Theses Doctoral

Engineered Two-Dimensional Nanomaterials for Advanced Opto-electronic Applications

Arefe, Ghidewon

Two dimensional (2D) materials have unique properties that make them exciting candidates for various optical and electronic applications. Materials such as graphene and transition metal dichalcogenides (TMDCs) have been intensively studied recently with researchers racing to show advances in 2D device performance while developing a better understanding of the material properties. Despite recent advances,there are still significant roadblocks facing the use of 2D materials for real-world applications. The ability to make reliable, low-resistance electrical contact to TMDCs such as molybdeum disulfide (MoS22) has been a challenge that many researchers have sought to overcome with novel solutions. The work laid out in this dissertation uses novel techniques for addressing these issues through the use of improved device fabrication and with a clean, and potentially scalable doping method to tune 2D material properties.A high-performance field-effect transistor (FET) was fabricated using a new device platform that combined graphene leads with dielectric encapsulation leading to the highest reported value for electron mobility in MoS2. Device fabrication techniques were also investigated and a new, commercially available lithography tool (NanoFrazor) was used to pattern contacts directly onto monolayer MoS2. Through a series of control experiments with conventional lithography, a clear improvement in contact resistance was observed with the use of the NanoFrazor. Plasma-doping, a dry and clean process, was investigated as an alternative to traditional wet-chemistry doping techniques. In addition to developing doping parameters with a chlorine plasma treatment of graphene, a series of experiments on doped graphene were conducted to study its effect on optical properties. Whereas previous studies used electrostatic gating to modify graphene’s optical properties, this work with plasma-doped graphene showed the ability to tune absorbence and plasmon wavelength without the need for an applied bias opening the door to the potential for low-power applications. This work is a just small contribution to the larger body of research in this field but hopefully represents a meaningful step towards a greater understanding of 2D materials and the realization of functional applications.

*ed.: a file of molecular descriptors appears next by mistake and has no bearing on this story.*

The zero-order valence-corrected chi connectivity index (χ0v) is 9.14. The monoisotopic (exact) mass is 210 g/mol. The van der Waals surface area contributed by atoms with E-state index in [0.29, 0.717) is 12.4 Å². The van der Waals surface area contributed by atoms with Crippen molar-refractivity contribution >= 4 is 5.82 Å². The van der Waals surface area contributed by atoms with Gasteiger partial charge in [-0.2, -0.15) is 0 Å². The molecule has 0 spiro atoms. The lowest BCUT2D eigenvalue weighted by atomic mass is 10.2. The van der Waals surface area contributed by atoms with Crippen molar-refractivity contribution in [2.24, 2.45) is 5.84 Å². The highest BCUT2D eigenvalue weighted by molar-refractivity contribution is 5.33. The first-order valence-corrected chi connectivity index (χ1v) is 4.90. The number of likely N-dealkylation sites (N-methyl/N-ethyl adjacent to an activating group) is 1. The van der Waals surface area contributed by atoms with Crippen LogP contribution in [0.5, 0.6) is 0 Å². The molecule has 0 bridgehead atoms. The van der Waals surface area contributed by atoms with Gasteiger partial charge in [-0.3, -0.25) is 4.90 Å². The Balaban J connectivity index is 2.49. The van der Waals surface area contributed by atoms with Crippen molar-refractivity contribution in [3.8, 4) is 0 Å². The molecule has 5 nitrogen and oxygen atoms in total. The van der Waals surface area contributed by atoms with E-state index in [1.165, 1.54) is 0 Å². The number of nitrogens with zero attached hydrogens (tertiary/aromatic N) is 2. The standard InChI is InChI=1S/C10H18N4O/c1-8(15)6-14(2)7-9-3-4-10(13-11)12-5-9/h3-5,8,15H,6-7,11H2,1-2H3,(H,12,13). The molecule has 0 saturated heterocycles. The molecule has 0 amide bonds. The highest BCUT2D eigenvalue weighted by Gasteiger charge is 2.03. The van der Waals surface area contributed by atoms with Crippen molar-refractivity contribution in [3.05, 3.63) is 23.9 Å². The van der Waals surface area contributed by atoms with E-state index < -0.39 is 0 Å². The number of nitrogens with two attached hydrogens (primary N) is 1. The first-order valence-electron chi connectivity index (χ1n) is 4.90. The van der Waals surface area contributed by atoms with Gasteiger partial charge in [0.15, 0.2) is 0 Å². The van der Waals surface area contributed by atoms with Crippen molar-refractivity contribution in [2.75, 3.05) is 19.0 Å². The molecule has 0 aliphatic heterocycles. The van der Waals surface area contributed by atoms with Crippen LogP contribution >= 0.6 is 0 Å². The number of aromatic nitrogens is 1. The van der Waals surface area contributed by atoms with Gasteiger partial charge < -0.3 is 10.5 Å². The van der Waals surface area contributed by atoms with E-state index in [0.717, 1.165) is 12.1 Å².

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More About This Work

Academic Units
Mechanical Engineering
Thesis Advisors
Hone, James C.
Ph.D., Columbia University
Published Here
October 9, 2018